Identifying Lyme Disease in Dogs

If you and your dog love to explore the great outdoors, you need to be aware of the risk posed to your dog by Lyme disease, a bacterial infection that can affect both humans and dogs. Those warm summer months that are made for long walks along wooded trails or rural fields bring out a tiny species of tick that can bite and transmit the causative bacteria Borrelia Burgdorferi, without you or your dog knowing. 

In this concise article, we will take a look at the key symptoms and signs of Lyme disease in your dog. It is a tricky infection that is often hard to detect, but if missed can have serious consequences for the long-term health of your pet. 

Woodlands in the south of England are notorious for ticks!

Recognizing Lyme disease in your dog is not easy.

Detecting Lyme disease in dogs is controversial because the typical dog exposed to the bacteria is an asymptomatic healthy dog, and evidence of exposure to B. burgdorferi does not necessarily indicate illness. 

A missed diagnosis can be serious.

This does not mean that Lyme disease should be overlooked. It is capable of causing severe kidney disease and lameness in your dog. The Ixodes ticks that transmit B, Burgdorfei are also increasing in prevalence across the United States and Canada, increasing the potential for your dog to be bitten.  

To avoid overdiagnosis and overtreatment of Lyme disease, one of the leading veterinary professional bodies,  the American College of Veterinary Internal Medicine (ACVIM), has reached a consensus on the diagnosis and management of canine Lyme disease

As a dog owner, here’s what you need to know:

  • Symptomatic Lyme disease appears to be a disease of puppies and young dogs.

Lyme disease was first detected in young puppies under 3 months of age. Clinical studies that have investigated Lyme disease have shown that puppies predominantly develop symptoms while an older healthy dog will tend to remain asymptomatic.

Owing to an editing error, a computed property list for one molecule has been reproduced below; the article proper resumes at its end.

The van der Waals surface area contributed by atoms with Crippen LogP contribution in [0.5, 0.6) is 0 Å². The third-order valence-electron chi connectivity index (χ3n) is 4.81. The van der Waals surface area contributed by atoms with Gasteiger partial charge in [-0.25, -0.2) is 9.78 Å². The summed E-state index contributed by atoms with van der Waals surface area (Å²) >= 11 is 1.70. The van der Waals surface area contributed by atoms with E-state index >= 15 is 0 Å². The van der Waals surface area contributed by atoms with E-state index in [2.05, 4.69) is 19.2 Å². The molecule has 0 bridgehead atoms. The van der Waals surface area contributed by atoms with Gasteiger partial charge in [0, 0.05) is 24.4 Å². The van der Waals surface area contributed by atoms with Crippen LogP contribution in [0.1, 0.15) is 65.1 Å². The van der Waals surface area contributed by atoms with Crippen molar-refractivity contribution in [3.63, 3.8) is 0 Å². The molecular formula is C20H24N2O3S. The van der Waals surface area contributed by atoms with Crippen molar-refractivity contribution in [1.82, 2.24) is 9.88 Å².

• Key symptoms to look out for are fever, poor appetite, and an often self-limiting episode of lameness. 

The immune response produced by B. Burgdoferi infection produces inflammation of the dog’s joints, which makes them lame for a period. Later investigations of the joints of affected dogs have shown evidence of arthritis. This typically resolves, but the episodes of lameness can be repeated. 

  • Protein loss in the urine can be a sign of kidney involvement and should be excluded if your dog tests positive for Lyme disease.

Inflammatory damage to a dog’s kidneys from the disease makes them leaky, leading to the protein that is needed for growth being lost in the urine. This is a serious problem and means that an affected dog will need prolonged treatment and a carefully supported recovery.

  • B. Burgdoferi can be treated by a course of the antibiotic Doxycycline.

The antibiotic course for Lyme disease in dogs involves a daily dose of antibiotics for at least one month.

  • Dietary support can make all the difference

The infection and associated inflammatory disease can take their toll on a young active dog. If the dog is also losing protein in the urine, it will have a greater demand for protein in its dog food to replace the losses and sustain normal growth. Choosing a carefully formulated dog food will provide a recovering dog with the targeted nutrition they need.

Happy and healthy summer walks with your pet dog in Devon

In conclusion

As an owner, it is important to be aware of tick-borne infections such as Lyme disease as they can do serious harm to your pet. Prevention is always better than cure. Tick control involves avoiding areas where ticks are likely to be present and checking your dog for ticks after walks. There are also topical tick repellents and collars that may be combined for added protection.  

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